The sheer laziness of journalists who use cliched tags instead of possessing some knowledge of a subject never ceases to amaze. One such tag, when it comes to literature at least, is "the Booker Prize", which automatically bestows a halo of worthiness upon the book in question -- it matters little whether the book has won the prize or is even eligible to win it.
Take, for example, the puff piece on Siddharth Dhanvant Shanghvi in today's Hindustan Times'
Style supplement (Mumbai edition). We're told that Shanghvi says: "The most potent memory of my recent visit [to Berkeley] is meeting Booker Prize winner John Berendt..." An American author of non-fiction works winning the Booker? Now, that's news.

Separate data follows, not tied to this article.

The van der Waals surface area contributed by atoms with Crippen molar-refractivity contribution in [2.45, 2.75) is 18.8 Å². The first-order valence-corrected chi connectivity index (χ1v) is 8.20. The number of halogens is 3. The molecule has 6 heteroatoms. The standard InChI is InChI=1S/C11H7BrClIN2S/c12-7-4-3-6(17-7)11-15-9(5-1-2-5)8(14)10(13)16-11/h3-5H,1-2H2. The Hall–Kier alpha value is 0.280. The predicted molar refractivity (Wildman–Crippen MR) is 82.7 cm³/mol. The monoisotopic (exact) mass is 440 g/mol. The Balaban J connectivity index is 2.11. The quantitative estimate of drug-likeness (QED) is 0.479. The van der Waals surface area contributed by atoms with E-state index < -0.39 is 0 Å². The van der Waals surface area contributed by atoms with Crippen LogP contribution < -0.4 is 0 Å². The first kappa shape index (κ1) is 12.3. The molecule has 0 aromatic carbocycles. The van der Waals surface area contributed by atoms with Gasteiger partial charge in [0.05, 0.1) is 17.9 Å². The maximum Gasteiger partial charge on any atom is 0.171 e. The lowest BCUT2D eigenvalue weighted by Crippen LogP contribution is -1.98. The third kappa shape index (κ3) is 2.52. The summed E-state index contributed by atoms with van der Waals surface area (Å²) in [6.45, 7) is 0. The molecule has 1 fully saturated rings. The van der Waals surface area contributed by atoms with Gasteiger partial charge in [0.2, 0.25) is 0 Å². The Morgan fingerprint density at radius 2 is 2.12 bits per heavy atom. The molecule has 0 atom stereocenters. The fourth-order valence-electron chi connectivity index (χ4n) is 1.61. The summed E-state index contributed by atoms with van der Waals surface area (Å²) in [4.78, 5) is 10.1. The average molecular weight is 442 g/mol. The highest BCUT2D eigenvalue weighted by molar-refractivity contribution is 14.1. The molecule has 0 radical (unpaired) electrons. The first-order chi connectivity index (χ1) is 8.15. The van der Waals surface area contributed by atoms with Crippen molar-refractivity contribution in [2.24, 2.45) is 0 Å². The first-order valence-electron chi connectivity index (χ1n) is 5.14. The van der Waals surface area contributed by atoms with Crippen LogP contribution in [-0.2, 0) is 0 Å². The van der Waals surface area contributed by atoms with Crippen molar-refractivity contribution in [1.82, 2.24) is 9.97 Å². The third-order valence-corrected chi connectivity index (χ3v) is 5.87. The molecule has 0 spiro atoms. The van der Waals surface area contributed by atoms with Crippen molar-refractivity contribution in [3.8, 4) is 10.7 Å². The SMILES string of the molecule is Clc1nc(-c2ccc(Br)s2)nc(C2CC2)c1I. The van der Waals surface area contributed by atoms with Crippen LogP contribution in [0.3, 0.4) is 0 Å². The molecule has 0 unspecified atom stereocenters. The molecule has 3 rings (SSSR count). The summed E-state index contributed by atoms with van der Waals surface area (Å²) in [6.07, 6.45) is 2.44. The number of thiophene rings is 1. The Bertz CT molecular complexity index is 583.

And here it is again, earlier in the piece, in another supposed quote from the author: "It was a great feeling to see my book...between Booker Prize winners Saturday
by Ian McEwan and Never Let Me Go
by Kazuo Ishiguro". Well, last year, Saturday
wasn't even on the short-list, and, as everyone ought to know, it was John Banville's The Sea
that won the prize. (What Shanghvi obviously meant was that the writers in question had won the Booker, which the journalist -- but naturally -- misunderstood.)
Enough to put one off breakfast, being confronted by such articles early in the morning.